We heard a lot about healthcare teams when the Affordable Care Act first became law. Experts talked about how teams would work together to improve both outcomes and patient satisfaction. They explained that a typical healthcare team would consist of doctors, nurses, social workers, patient advocates, and even administrative staff. More than a decade later, we could apply the same approach to medical cannabis.
Simply put, cannabis therapies work best when they are implemented by a team. A basic team includes the patient, their doctor (or other qualified medical professional), and the pharmacist who fills their orders. Each one has a role to play; each one has a legitimate contribution to make.
The Patient Is #1
Early discussions of healthcare teams focused on reducing hospital readmissions by improving outcomes. Linking positive outcomes to patient satisfaction led experts to recommend that patients be included as members of their own healthcare teams. It all makes sense, but it also seems so unnecessary.
Isn’t the patient always the number one priority in healthcare delivery? Of course. The patient is part of the healthcare team by virtue of being the one who ultimately makes treatment decisions – be it medical cannabis therapy or something else.
Patient input is critical to utilizing cannabis therapies to their full advantage. That’s why the state of Utah recommends patients take advantage of a free tracking journal available on their website. Patients use the journal to provide their pharmacists and medical providers critical information that tells them whether or not cannabis therapies are working.
Doctors Are Medical Experts
Doctors are part of the medical cannabis team for the simple fact that they are medical experts. They are the ones tasked with the responsibility of diagnosing a patients’ condition and determining whether or not cannabis is appropriate. In most states with medical programs, patients must follow up with doctors in order to get their medical cannabis cards renewed.
Even though doctors are medical experts, they are not pharmacology experts. Their knowledge of how the body’s various systems react to drugs is limited. That’s why our system relies on pharmacists to monitor and dispense prescription medications. It is why states like Utah require medical cannabis dispensaries to have at least one registered pharmacist on staff.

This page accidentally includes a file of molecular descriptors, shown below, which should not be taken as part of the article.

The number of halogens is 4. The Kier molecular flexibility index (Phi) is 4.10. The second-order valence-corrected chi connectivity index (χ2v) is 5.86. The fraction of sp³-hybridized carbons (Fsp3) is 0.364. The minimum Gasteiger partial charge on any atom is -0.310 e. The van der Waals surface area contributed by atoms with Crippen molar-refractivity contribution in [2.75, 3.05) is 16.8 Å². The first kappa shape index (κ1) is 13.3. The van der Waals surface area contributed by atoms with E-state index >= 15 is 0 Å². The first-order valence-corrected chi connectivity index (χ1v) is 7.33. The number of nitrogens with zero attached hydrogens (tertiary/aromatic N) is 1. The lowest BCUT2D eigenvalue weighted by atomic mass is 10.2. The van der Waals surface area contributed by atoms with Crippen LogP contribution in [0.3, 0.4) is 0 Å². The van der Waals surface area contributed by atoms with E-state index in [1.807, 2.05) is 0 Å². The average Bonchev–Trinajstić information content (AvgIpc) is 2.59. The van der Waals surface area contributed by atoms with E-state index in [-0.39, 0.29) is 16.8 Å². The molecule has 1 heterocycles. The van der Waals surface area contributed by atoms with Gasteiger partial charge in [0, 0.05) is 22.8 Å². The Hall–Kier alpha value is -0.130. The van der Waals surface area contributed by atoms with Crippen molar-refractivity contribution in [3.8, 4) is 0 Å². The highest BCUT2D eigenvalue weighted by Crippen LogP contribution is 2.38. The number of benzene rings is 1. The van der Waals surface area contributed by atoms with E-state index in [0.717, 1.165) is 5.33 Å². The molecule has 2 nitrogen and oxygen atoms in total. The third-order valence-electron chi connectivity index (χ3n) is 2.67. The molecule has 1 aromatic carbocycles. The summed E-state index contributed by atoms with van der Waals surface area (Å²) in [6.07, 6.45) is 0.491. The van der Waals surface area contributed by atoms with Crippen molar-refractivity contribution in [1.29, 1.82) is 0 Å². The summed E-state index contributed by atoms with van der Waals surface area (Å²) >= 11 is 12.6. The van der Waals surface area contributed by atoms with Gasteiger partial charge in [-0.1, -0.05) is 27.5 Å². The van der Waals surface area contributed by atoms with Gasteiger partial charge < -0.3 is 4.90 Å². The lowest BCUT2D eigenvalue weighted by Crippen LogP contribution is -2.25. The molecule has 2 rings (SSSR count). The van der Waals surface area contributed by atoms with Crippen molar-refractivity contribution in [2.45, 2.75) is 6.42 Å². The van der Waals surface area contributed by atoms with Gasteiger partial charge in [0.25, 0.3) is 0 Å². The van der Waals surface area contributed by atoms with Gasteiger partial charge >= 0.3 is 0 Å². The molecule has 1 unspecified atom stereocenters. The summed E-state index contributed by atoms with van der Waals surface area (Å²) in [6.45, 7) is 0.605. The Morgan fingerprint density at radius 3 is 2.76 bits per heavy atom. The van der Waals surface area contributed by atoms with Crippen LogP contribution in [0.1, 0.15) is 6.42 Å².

Pharmacists Are the Drug Experts
The final member of the medical cannabis team is the pharmacist. Pharmacists are trained in the science of using medications to treat illness and injury. They have the training and experience to understand how medical cannabis affects patients based on form factor, dosage, frequency, etc.
If you were to visit the Pure Utah cannabis dispensary in Payson, Utah, you would consult with the staff pharmacist before purchasing your first order. Pharmacists would have to approve subsequent orders as well. If you ever had questions on future visits, the pharmacist would be available to answer them.
Sharing the Responsibilities
One of the benefits of having doctor and pharmacist work together is the ability for them to share the responsibilities of patient care. In some states, those shared responsibilities are even a matter of law. Look at Utah once again.
State law now allows qualified medical providers to decide whether they want to consult with patients about dosage and delivery method or pass that responsibility off to the pharmacist. In either case, doctor and pharmacist share responsibility for patient care.
This is actually the way it’s supposed to be throughout Western medicine. Doctors and pharmacists are not supposed to work independent of one another. They certainly aren’t supposed to ignore patient input. Healthcare works best when teamwork is employed – even with cannabis therapies.